Julie Entwistle, MBA, BHSc (OT), BSc (Health / Gerontology)
Brain injury awareness month continues…next stop – concussions!
If you ask a crowd of people if they have ever had a concussion, about 1/3 will raise their hand. Direct hits to the head, and closed head injuries, are not uncommon in children and young adults, decrease in frequency in adulthood, but increase again in seniors. My last blog on prevention discussed the statistics and outlined that the most common causes are falls, motor vehicle accidents and sports.
Personally, while I didn’t know it at the time, my own concussion experience comes from a high school graduation trip where I decided (against my mother’s advice) to try bungee jumping. I was jumping over water and the goal was that I would dip my hands in the water as the rope became taught – just before it would fling me back into the air. They told me to “tuck my chin and close my eyes” as I approached the water “just in case” I get submerged. So, I am flying through the air, have no concept of distance to the water (it comes up fast when you are free falling), and think “oh I better tuck my chin and close my eyes” but of course doing so not only reduces the thrill of the experience, but causes you to become further disoriented. So, eventually I think I have missed the water and open my eyes, lift my head up to look around and SPLAT – smack the water with my face. Awesome. For the next few days I was in a bit of a fog, had some bruising around my eyes, and a headache. Soon after I developed vertigo – a condition I have been living with ever since. At the time, the word “concussion” was not the buzz word it is today, but I hindsight I think my bungee-face episode qualified (oh, and for the record my mom was only half right – she said I my ovaries would end up around my ears and they didn’t – four kids proved her reproduction theory wrong, but I guess vertigo proved her caution right).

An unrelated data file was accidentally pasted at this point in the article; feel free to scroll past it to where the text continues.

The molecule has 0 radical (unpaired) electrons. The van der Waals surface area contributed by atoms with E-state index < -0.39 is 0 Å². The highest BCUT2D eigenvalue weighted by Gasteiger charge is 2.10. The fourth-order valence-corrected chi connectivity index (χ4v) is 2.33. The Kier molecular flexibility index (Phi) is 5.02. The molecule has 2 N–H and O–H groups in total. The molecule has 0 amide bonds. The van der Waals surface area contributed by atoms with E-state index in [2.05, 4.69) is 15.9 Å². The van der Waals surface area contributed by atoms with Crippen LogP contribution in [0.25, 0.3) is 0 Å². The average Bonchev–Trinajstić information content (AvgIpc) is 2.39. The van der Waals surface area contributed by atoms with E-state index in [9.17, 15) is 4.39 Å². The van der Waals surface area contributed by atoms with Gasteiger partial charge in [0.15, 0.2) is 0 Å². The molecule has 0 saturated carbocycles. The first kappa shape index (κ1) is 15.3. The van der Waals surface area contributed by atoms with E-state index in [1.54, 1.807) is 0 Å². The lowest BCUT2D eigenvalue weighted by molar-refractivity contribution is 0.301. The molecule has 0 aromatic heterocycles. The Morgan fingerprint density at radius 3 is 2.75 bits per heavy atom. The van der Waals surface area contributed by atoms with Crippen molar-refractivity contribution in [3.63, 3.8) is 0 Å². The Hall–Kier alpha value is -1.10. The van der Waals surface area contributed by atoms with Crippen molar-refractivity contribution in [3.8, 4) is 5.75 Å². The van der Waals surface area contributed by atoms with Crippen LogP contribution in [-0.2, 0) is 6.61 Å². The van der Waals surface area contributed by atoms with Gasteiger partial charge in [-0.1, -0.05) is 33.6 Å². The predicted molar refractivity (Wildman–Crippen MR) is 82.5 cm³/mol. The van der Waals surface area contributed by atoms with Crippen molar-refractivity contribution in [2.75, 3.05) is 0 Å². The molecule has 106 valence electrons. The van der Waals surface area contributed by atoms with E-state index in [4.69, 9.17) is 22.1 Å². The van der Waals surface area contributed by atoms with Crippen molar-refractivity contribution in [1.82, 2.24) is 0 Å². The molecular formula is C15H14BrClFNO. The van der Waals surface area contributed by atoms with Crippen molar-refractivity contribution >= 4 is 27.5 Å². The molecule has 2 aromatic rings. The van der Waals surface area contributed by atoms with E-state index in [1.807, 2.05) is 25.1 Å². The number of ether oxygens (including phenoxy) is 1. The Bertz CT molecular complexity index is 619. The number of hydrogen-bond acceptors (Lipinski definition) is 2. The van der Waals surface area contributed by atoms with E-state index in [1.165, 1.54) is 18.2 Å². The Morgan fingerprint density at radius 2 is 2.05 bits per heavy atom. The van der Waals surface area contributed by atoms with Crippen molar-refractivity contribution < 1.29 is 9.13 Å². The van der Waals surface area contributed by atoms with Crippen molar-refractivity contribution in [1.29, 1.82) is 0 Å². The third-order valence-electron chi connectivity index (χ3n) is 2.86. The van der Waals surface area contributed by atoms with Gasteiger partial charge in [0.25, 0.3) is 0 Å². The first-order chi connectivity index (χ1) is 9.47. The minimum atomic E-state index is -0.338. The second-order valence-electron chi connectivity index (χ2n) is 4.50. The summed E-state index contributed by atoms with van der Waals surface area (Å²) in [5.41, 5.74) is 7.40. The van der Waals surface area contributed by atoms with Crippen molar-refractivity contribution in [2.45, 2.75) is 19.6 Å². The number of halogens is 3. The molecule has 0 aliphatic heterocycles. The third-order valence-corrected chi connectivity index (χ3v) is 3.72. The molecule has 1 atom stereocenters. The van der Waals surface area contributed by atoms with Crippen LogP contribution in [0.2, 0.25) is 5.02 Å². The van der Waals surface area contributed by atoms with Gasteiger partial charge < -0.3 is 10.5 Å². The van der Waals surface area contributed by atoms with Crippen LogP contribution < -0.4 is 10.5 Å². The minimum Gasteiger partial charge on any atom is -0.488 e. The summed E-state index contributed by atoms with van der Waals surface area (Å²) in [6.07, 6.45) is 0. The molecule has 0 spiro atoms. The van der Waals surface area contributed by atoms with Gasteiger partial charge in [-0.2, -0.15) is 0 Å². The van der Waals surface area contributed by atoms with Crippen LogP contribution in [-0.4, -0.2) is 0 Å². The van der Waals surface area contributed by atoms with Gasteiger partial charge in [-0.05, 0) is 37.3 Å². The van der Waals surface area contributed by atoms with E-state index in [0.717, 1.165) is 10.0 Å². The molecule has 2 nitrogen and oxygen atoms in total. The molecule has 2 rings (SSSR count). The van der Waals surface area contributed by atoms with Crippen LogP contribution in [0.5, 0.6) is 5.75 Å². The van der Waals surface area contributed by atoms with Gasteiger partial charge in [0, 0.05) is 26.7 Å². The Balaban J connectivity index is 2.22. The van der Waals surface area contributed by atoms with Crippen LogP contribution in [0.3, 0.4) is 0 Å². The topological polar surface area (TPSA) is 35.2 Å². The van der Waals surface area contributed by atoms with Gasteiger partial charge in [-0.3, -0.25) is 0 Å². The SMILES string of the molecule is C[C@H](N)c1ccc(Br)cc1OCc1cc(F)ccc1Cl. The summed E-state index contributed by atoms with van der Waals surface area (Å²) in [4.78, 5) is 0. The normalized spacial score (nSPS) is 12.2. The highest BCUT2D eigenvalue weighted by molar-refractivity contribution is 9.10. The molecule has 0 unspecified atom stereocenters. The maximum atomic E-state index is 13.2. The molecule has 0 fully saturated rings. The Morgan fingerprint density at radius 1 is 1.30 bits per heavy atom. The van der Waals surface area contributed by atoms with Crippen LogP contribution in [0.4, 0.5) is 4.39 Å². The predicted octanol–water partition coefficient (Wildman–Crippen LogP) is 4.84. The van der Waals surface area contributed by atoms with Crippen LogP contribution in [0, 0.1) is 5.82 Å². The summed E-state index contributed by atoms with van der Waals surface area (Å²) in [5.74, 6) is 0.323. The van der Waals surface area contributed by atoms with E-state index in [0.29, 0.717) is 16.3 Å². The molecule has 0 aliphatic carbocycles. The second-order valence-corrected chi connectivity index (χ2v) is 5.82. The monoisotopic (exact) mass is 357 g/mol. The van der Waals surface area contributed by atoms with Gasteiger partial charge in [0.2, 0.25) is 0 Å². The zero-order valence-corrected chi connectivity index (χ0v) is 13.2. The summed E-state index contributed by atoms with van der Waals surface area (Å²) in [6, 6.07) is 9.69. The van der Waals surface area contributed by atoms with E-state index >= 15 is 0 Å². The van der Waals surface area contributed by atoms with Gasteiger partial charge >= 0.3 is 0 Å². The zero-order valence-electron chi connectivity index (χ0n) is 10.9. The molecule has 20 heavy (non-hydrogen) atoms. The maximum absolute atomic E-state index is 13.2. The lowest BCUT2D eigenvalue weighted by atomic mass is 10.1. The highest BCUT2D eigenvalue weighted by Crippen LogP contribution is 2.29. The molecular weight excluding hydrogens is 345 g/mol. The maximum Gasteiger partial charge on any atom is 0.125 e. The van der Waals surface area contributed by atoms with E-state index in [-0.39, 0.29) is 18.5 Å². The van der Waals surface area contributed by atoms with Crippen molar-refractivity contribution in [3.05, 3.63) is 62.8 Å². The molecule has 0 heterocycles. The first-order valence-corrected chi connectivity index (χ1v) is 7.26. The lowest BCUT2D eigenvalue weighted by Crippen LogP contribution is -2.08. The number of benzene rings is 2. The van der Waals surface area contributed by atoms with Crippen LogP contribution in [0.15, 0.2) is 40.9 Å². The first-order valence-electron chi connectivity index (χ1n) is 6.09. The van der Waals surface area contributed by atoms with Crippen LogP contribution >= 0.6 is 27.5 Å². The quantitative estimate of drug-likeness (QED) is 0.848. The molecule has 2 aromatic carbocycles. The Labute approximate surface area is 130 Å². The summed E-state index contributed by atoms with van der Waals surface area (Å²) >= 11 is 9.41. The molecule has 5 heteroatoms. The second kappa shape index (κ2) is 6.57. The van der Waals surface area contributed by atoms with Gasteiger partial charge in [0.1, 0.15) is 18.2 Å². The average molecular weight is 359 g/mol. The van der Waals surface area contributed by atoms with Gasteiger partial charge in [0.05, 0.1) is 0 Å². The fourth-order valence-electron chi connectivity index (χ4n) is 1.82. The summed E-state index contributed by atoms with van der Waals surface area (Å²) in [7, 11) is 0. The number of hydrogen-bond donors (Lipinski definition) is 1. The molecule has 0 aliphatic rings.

The good news is that over the last few years the media has exploded the discussion of concussions and these are now strongly on health care, sports, and motor vehicle accident radars. The bad news is that I think many people have become confused by the lingo, types, symptoms, and management.
With the help of fellow Occupational Therapist Jayne May who has special interest and training in concussion assessment and management, we will do our best to provide some clarity as follows:
Concussion – a traumatically induced physiological disruption of brain function, as manifested by one or more of the following:
• Any period of loss of consciousness for up to 30 minutes.
• Any loss of memory for events immediately before or after the accident for as much as 24 hours.
• Any alteration of mental state at the time of the event (e.g., feeling dazed, disoriented or confused).
• Focal neurological deficit(s) that may or may not be transient (e.g., poor balance, blurred vision, headache).
Post-concussion syndrome – diagnosed 4 weeks after a concussion when 3 or more of the following symptoms remain: fatigue, disordered sleep, headaches, vertigo or dizziness, irritability or aggression, anxiety, depression or affective instability, changes in personality, apathy or lack of spontaneity.
Chronic traumatic encephalopathy (CTE) – a progressive neurodegenerative disease that is a long-term consequence of single or repetitive closed head injuries for which there is no treatment and no definitive pre-mortem diagnosis. It has been closely tied to athletes who participate in contact sports like boxing, American football, soccer, professional wrestling and hockey. The exact mechanism for CTE has not been precisely defined however, research suggest it is due to an ongoing metabolic and immunologic cascade called immunoexcitiotoxicity.